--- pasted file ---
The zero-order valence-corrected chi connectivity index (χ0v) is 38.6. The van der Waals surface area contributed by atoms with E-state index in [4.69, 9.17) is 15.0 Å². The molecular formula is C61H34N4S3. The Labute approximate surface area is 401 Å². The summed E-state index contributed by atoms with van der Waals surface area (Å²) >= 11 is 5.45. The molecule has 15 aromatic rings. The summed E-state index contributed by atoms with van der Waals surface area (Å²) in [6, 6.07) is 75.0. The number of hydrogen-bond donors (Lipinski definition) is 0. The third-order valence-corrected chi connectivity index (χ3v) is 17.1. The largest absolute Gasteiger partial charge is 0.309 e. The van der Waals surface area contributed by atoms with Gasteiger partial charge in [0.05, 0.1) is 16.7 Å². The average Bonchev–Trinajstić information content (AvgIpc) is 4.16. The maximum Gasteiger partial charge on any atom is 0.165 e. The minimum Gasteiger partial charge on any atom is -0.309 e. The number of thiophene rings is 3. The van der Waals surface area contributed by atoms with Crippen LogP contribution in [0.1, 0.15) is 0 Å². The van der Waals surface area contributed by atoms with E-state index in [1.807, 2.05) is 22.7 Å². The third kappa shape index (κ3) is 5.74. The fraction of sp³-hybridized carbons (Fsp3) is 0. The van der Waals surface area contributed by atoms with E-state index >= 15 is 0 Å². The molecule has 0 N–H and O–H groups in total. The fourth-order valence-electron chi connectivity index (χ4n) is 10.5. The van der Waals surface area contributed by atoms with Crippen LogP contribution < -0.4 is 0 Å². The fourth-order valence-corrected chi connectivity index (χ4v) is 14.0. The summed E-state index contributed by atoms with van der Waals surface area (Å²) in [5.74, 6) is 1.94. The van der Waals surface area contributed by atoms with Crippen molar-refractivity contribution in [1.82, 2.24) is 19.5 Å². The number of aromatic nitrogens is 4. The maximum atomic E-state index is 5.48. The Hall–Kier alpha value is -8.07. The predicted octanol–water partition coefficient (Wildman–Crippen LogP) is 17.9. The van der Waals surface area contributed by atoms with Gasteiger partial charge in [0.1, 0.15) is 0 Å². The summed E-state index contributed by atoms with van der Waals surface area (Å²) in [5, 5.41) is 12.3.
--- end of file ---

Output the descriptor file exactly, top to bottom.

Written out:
The zero-order valence-corrected chi connectivity index (χ0v) is 38.6. The van der Waals surface area contributed by atoms with E-state index in [4.69, 9.17) is 15.0 Å². The molecular formula is C61H34N4S3. The Labute approximate surface area is 401 Å². The summed E-state index contributed by atoms with van der Waals surface area (Å²) >= 11 is 5.45. The molecule has 15 aromatic rings. The summed E-state index contributed by atoms with van der Waals surface area (Å²) in [6, 6.07) is 75.0. The number of hydrogen-bond donors (Lipinski definition) is 0. The third-order valence-corrected chi connectivity index (χ3v) is 17.1. The largest absolute Gasteiger partial charge is 0.309 e. The van der Waals surface area contributed by atoms with Gasteiger partial charge in [0.05, 0.1) is 16.7 Å². The average Bonchev–Trinajstić information content (AvgIpc) is 4.16. The maximum Gasteiger partial charge on any atom is 0.165 e. The minimum Gasteiger partial charge on any atom is -0.309 e. The number of thiophene rings is 3. The van der Waals surface area contributed by atoms with Crippen LogP contribution in [0.1, 0.15) is 0 Å². The van der Waals surface area contributed by atoms with E-state index in [1.807, 2.05) is 22.7 Å². The third kappa shape index (κ3) is 5.74. The fraction of sp³-hybridized carbons (Fsp3) is 0. The van der Waals surface area contributed by atoms with E-state index >= 15 is 0 Å². The molecule has 0 N–H and O–H groups in total. The fourth-order valence-electron chi connectivity index (χ4n) is 10.5. The van der Waals surface area contributed by atoms with Crippen LogP contribution < -0.4 is 0 Å². The fourth-order valence-corrected chi connectivity index (χ4v) is 14.0. The summed E-state index contributed by atoms with van der Waals surface area (Å²) in [5.74, 6) is 1.94. The van der Waals surface area contributed by atoms with Crippen molar-refractivity contribution in [1.82, 2.24) is 19.5 Å². The number of aromatic nitrogens is 4. The maximum atomic E-state index is 5.48. The Hall–Kier alpha value is -8.07. The predicted octanol–water partition coefficient (Wildman–Crippen LogP) is 17.9. The van der Waals surface area contributed by atoms with Gasteiger partial charge in [0.1, 0.15) is 0 Å². The summed E-state index contributed by atoms with van der Waals surface area (Å²) in [5, 5.41) is 12.3.